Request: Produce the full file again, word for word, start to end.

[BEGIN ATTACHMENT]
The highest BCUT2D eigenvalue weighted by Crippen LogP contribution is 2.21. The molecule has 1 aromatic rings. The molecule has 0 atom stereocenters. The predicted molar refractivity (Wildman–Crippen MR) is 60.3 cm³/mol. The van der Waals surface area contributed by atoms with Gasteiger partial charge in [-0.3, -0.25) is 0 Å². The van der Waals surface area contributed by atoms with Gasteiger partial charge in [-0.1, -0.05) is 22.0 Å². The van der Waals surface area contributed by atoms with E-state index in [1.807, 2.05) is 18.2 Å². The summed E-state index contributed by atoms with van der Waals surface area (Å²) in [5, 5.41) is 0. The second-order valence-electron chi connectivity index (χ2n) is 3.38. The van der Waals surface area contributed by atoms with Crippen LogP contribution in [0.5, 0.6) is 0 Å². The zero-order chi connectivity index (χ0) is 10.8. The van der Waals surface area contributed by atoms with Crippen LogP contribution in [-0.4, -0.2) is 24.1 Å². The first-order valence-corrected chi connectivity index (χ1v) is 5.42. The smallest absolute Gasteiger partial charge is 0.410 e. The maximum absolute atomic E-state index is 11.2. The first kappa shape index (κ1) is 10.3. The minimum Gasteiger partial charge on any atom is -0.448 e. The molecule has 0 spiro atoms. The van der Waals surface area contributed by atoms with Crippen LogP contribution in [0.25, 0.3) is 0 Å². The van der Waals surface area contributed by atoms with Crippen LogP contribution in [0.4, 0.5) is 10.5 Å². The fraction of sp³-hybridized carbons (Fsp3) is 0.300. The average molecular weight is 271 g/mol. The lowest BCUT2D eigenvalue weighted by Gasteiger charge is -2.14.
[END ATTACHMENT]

The highest BCUT2D eigenvalue weighted by Crippen LogP contribution is 2.21. The molecule has 1 aromatic rings. The molecule has 0 atom stereocenters. The predicted molar refractivity (Wildman–Crippen MR) is 60.3 cm³/mol. The van der Waals surface area contributed by atoms with Gasteiger partial charge in [-0.3, -0.25) is 0 Å². The van der Waals surface area contributed by atoms with Gasteiger partial charge in [-0.1, -0.05) is 22.0 Å². The van der Waals surface area contributed by atoms with E-state index in [1.807, 2.05) is 18.2 Å². The summed E-state index contributed by atoms with van der Waals surface area (Å²) in [5, 5.41) is 0. The second-order valence-electron chi connectivity index (χ2n) is 3.38. The van der Waals surface area contributed by atoms with Crippen LogP contribution in [0.5, 0.6) is 0 Å². The zero-order chi connectivity index (χ0) is 10.8. The van der Waals surface area contributed by atoms with Crippen LogP contribution in [-0.4, -0.2) is 24.1 Å². The first-order valence-corrected chi connectivity index (χ1v) is 5.42. The smallest absolute Gasteiger partial charge is 0.410 e. The maximum absolute atomic E-state index is 11.2. The first kappa shape index (κ1) is 10.3. The minimum Gasteiger partial charge on any atom is -0.448 e. The molecule has 0 spiro atoms. The van der Waals surface area contributed by atoms with Crippen LogP contribution in [0.25, 0.3) is 0 Å². The van der Waals surface area contributed by atoms with Crippen LogP contribution in [0.4, 0.5) is 10.5 Å². The fraction of sp³-hybridized carbons (Fsp3) is 0.300. The average molecular weight is 271 g/mol. The lowest BCUT2D eigenvalue weighted by Gasteiger charge is -2.14.